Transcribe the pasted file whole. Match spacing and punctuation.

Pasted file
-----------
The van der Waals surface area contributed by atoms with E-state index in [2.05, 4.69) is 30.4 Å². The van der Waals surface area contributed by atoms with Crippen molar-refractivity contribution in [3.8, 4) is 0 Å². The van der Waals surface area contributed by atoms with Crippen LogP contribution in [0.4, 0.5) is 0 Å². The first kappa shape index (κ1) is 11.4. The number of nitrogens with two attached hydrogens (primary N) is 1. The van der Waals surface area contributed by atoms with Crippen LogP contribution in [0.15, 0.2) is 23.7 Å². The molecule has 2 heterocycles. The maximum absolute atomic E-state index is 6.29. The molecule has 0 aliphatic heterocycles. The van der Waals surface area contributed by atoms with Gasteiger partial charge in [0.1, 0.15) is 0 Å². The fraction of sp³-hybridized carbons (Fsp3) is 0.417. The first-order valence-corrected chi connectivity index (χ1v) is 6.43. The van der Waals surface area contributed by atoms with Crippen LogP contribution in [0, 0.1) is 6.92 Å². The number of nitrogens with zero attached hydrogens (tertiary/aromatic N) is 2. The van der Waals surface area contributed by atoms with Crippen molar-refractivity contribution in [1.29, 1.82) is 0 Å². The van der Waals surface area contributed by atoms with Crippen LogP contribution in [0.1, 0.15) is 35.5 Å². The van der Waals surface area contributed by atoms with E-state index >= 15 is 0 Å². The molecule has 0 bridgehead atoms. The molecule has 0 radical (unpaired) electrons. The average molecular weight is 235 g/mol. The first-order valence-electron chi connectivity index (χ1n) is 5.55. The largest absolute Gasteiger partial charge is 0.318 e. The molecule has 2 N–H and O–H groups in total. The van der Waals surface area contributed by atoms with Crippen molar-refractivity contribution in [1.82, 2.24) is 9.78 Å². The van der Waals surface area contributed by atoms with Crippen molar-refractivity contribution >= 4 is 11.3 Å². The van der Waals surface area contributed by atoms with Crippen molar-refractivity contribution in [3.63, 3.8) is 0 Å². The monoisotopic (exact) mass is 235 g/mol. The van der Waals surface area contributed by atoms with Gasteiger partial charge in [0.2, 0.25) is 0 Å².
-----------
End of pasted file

The van der Waals surface area contributed by atoms with E-state index in [2.05, 4.69) is 30.4 Å². The van der Waals surface area contributed by atoms with Crippen molar-refractivity contribution in [3.8, 4) is 0 Å². The van der Waals surface area contributed by atoms with Crippen LogP contribution in [0.4, 0.5) is 0 Å². The first kappa shape index (κ1) is 11.4. The number of nitrogens with two attached hydrogens (primary N) is 1. The van der Waals surface area contributed by atoms with Crippen LogP contribution in [0.15, 0.2) is 23.7 Å². The molecule has 2 heterocycles. The maximum absolute atomic E-state index is 6.29. The molecule has 0 aliphatic heterocycles. The van der Waals surface area contributed by atoms with Gasteiger partial charge in [0.1, 0.15) is 0 Å². The fraction of sp³-hybridized carbons (Fsp3) is 0.417. The first-order valence-corrected chi connectivity index (χ1v) is 6.43. The van der Waals surface area contributed by atoms with Crippen LogP contribution in [0, 0.1) is 6.92 Å². The number of nitrogens with zero attached hydrogens (tertiary/aromatic N) is 2. The van der Waals surface area contributed by atoms with Crippen molar-refractivity contribution in [1.29, 1.82) is 0 Å². The van der Waals surface area contributed by atoms with Crippen LogP contribution in [0.1, 0.15) is 35.5 Å². The van der Waals surface area contributed by atoms with E-state index >= 15 is 0 Å². The molecule has 0 bridgehead atoms. The molecule has 0 radical (unpaired) electrons. The average molecular weight is 235 g/mol. The first-order valence-electron chi connectivity index (χ1n) is 5.55. The largest absolute Gasteiger partial charge is 0.318 e. The molecule has 2 N–H and O–H groups in total. The van der Waals surface area contributed by atoms with Crippen molar-refractivity contribution in [1.82, 2.24) is 9.78 Å². The van der Waals surface area contributed by atoms with Crippen molar-refractivity contribution >= 4 is 11.3 Å². The van der Waals surface area contributed by atoms with Crippen molar-refractivity contribution in [3.63, 3.8) is 0 Å². The monoisotopic (exact) mass is 235 g/mol. The van der Waals surface area contributed by atoms with Gasteiger partial charge in [0.2, 0.25) is 0 Å².